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Hammer's new move

The former rap star is launching an online dance community with how-tos and videos.

January 28, 2008|Monica Hesse | Washington Post

Stop! Hammer Time! Again!

MC Hammer (born Stanley Burrell), the guy who made millions with songs such as "U Can't Touch This," then squandered it away, then became a televangelist, then -- oh, please, did you live in a cave from 1988 to 1996? Anyway, he's back, and this month the 45-year-old is launching DanceJam.com, a user-generated community featuring slo-mo tutorials, dance history and videos of some 150 dances from capoeira to pop 'n' lock. Show the world the brilliance that is your Funky Chicken.

Question: No offense, but we already have YouTube to witness strangers busting moves. Why do we need DanceJam?

Answer: YouTube doesn't have a community around it. You can watch a video and make comments about it, but dancing is about a whole culture. We want to be a repository for all things dance, a place where you can learn about the dance, watch it, put it in slow motion, rewind it, compete in competitions. . . .

Q: Why do you think there's been such a national dance craze lately? "Dancing With the Stars," "So You Think You Can Dance," 82-year-old grandmas doing the Soulja Boy. . . .

A: Dance is an integral part of the soul of human beings. There hasn't been any time or any area where people didn't dance. In biblical history they talk about David dancing through the kingdom and celebrating with joy. There is an escape in dance. There is a euphoria in dance. There is a victory in dance.

Q: Does it still serve that same purpose of human expression?

A: We take a trip down memory lane when we watch "Dancing With the Stars." We're reliving our history. We're thinking, "If I could dance that well, where would I be?" And every lady wants to be the princess at the ball.

Q: But the dances that they do on that show are all very formalized. It seems like now, in our user-generated culture, everyone's a choreographer.

A: That's true and it's not. Dance has always been a grass-roots, localized happening. That's its culture, going back to the mashed potato, the twist, the jerk, the monkey, Elvis Presley's moves -- one person from one region does a dance, then they tour and bring the dance to another region. That's the way dance has historically evolved.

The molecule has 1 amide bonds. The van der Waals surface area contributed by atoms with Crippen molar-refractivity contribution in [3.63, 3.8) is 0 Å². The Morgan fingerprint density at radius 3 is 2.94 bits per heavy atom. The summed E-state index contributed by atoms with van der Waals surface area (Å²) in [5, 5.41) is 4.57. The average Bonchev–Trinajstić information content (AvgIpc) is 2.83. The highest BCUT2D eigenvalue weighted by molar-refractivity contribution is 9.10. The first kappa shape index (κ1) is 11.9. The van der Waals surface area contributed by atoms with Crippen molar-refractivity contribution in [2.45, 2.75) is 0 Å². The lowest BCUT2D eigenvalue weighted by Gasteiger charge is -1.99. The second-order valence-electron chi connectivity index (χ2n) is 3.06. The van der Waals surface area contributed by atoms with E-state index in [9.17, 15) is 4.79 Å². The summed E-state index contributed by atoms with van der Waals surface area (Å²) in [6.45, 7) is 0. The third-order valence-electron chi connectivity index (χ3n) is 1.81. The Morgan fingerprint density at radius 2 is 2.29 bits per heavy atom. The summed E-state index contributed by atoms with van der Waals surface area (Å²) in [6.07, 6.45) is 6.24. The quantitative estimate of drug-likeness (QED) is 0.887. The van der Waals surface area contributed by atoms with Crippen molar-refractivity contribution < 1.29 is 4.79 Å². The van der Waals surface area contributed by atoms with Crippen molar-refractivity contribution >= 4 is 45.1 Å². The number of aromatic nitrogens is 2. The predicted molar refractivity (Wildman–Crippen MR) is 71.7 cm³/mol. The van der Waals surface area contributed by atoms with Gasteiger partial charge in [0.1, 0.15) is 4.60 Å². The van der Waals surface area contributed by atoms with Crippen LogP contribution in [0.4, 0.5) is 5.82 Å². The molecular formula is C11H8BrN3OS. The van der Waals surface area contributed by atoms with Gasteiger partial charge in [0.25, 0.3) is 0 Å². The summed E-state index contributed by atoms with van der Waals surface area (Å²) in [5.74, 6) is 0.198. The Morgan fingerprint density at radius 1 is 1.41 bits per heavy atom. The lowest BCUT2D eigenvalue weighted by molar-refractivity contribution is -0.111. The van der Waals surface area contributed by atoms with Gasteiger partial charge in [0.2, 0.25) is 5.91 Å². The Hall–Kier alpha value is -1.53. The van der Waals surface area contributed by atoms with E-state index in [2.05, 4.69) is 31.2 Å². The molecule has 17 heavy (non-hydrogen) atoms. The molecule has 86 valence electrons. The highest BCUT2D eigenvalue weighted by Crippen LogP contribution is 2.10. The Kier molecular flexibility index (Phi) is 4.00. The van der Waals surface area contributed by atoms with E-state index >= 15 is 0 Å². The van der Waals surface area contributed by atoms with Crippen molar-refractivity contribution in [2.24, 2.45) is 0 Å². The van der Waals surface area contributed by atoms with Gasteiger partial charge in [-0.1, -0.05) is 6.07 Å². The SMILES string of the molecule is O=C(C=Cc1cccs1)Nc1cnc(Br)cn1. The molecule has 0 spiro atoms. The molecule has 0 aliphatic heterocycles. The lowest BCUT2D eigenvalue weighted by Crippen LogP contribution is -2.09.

Q: Are there ways in which environment and geography are affecting current dances?

A: The way we dance in Northern California is a lot different from the way we dance in Southern California. Up in Oakland, the styles called hyphie and turfing were born. Both of those involve "going dumb," which means just letting it all go. It's the urban African American expression of a mosh pit. To go dumb like that is a reaction to unemployment, to feeling abandoned, to feeling like there's no hope. You want to let it all go, so you just go dumb. In Los Angeles, that type of pain is expressed in a much more tribal way. Look at krumping. It looks like young men ready to go to war . . . like they're fighting when they're dancing.

Q: What kinds of dance are you doing these days?

A: I'm a master dancer. A master dancer can go through all of the dances in one record. He can cha-cha and then turn around and krump. Come out of the krump and do a little turf dancing -- then slide into a move from the '70s, add a little '80s cabbage patch, and then keep on going.

Q: The cha-cha? You?

A: The cha-cha is a stalwart to the West Coast African American community. No matter what else comes in or out, the cha-cha is always in.

Q: I notice the Hammer Dance is conspicuously absent from DanceJam's catalog.

A: At the right time, I will introduce several styles of the Hammer Dance -- including tips on executing some of the classic moves -- to DanceJam.

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